For his next film, Lee assembled an all-star cast (Donnie Yen, Wei Zhao, Sammo Hung) and set out to revive the glory days of '93, a year he failed to experience to the fullest when he just started out. Jin Yi Wei [14 Blades] is a joy for martial arts fans, with elaborate sets, excellent fight choreography and a high level of visual detail. In a surprise move, Lee's next film kept the setting but dropped the action. Hong Men Yan Chuan Qi [White Vengeance] is a tactical historical warfare film, focusing on an intellectual battle between two counsellors. Great stuff, just don't expect any big sword fights or dashing martial arts sequences.

Lee's latest films have enjoyed plenty of international attention, which put him in the top spot to direct Tian Jiang Xiong Shi [Dragon Blade], one of China's most recent attempts to bridge the gap between Hollywood and its local output. Rather than send its directors to Hollywood, China is now importing Hollywood stars to try and sell their films oversees. By the looks of Tian Jiang Xiong Shi though, they still have a long way to go. The film is a flawed attempt to mix Eastern and Western cinema, leaving it stranded somewhere in the middle. Hopefully this was just a one off for Lee, as his talents fare better when he can simply focus on making kick-ass action films instead of working on trying to unite two different film markets.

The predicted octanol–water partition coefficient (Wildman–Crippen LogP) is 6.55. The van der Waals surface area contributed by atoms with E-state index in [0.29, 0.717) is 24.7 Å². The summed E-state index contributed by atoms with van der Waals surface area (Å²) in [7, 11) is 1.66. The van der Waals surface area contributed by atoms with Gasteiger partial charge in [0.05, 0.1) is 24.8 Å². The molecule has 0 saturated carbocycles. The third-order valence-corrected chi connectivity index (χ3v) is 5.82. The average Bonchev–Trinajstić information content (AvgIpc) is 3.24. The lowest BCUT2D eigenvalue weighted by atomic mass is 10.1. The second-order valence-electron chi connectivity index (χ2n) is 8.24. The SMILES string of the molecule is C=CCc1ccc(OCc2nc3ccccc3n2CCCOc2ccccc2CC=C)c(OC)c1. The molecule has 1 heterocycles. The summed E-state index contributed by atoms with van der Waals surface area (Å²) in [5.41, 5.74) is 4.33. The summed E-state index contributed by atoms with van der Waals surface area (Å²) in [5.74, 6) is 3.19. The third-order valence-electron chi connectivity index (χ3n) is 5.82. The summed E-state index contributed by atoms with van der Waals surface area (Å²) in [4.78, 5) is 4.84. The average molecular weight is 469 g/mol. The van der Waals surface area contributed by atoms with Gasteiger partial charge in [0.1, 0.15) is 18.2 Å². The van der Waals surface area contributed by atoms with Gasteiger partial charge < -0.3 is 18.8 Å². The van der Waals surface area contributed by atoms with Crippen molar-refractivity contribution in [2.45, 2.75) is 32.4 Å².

Best film: Jin Yi Wei [14 Blades] (4.5*)
Worst film: Siu Nin A Fu [Star Runner] (2.0*)
Reviewed film(s): Hong Men Yan Chuan Qi - Jin Yi Wei
Average rating: 3.20 (out of 5)

Johnnie To

February 23, 2015
Johnnie To

Like Hark Tsui and Jing Wong, Johnnie To started his career at the crossroads of the '70s and the '80s. It was a period of great change for the HK film industry, with the Shaw Bros slowly losing grip and a new generation of directors eagerly waiting to carve their own niche. Unlike his peers though, To didn't really take a flying start.